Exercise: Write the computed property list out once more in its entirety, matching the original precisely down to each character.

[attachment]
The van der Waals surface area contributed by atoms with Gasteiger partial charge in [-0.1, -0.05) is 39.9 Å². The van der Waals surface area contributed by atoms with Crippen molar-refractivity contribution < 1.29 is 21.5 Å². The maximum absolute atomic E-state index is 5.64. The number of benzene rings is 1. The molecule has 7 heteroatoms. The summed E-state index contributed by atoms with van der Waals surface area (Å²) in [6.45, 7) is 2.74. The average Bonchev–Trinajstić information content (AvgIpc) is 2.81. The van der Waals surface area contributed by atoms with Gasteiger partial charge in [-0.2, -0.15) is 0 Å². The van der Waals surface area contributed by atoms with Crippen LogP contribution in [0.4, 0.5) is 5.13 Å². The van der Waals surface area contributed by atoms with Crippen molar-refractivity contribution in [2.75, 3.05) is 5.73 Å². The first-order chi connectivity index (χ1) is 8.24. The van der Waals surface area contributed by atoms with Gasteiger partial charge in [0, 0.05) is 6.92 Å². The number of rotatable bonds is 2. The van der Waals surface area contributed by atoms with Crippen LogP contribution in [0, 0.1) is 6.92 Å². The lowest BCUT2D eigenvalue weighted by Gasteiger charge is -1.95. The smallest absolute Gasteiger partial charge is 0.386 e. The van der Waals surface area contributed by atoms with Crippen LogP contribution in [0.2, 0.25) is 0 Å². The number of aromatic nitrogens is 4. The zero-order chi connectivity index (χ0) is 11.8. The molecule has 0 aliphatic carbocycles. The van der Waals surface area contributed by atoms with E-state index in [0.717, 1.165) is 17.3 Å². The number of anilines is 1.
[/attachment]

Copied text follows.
The van der Waals surface area contributed by atoms with Gasteiger partial charge in [-0.1, -0.05) is 39.9 Å². The van der Waals surface area contributed by atoms with Crippen molar-refractivity contribution < 1.29 is 21.5 Å². The maximum absolute atomic E-state index is 5.64. The number of benzene rings is 1. The molecule has 7 heteroatoms. The summed E-state index contributed by atoms with van der Waals surface area (Å²) in [6.45, 7) is 2.74. The average Bonchev–Trinajstić information content (AvgIpc) is 2.81. The van der Waals surface area contributed by atoms with Gasteiger partial charge in [-0.2, -0.15) is 0 Å². The van der Waals surface area contributed by atoms with Crippen LogP contribution in [0.4, 0.5) is 5.13 Å². The van der Waals surface area contributed by atoms with Crippen molar-refractivity contribution in [2.75, 3.05) is 5.73 Å². The first-order chi connectivity index (χ1) is 8.24. The van der Waals surface area contributed by atoms with Gasteiger partial charge in [0, 0.05) is 6.92 Å². The number of rotatable bonds is 2. The van der Waals surface area contributed by atoms with Crippen LogP contribution in [0, 0.1) is 6.92 Å². The lowest BCUT2D eigenvalue weighted by Gasteiger charge is -1.95. The smallest absolute Gasteiger partial charge is 0.386 e. The van der Waals surface area contributed by atoms with Crippen LogP contribution in [0.2, 0.25) is 0 Å². The number of aromatic nitrogens is 4. The zero-order chi connectivity index (χ0) is 11.8. The molecule has 0 aliphatic carbocycles. The van der Waals surface area contributed by atoms with E-state index in [0.717, 1.165) is 17.3 Å². The number of anilines is 1.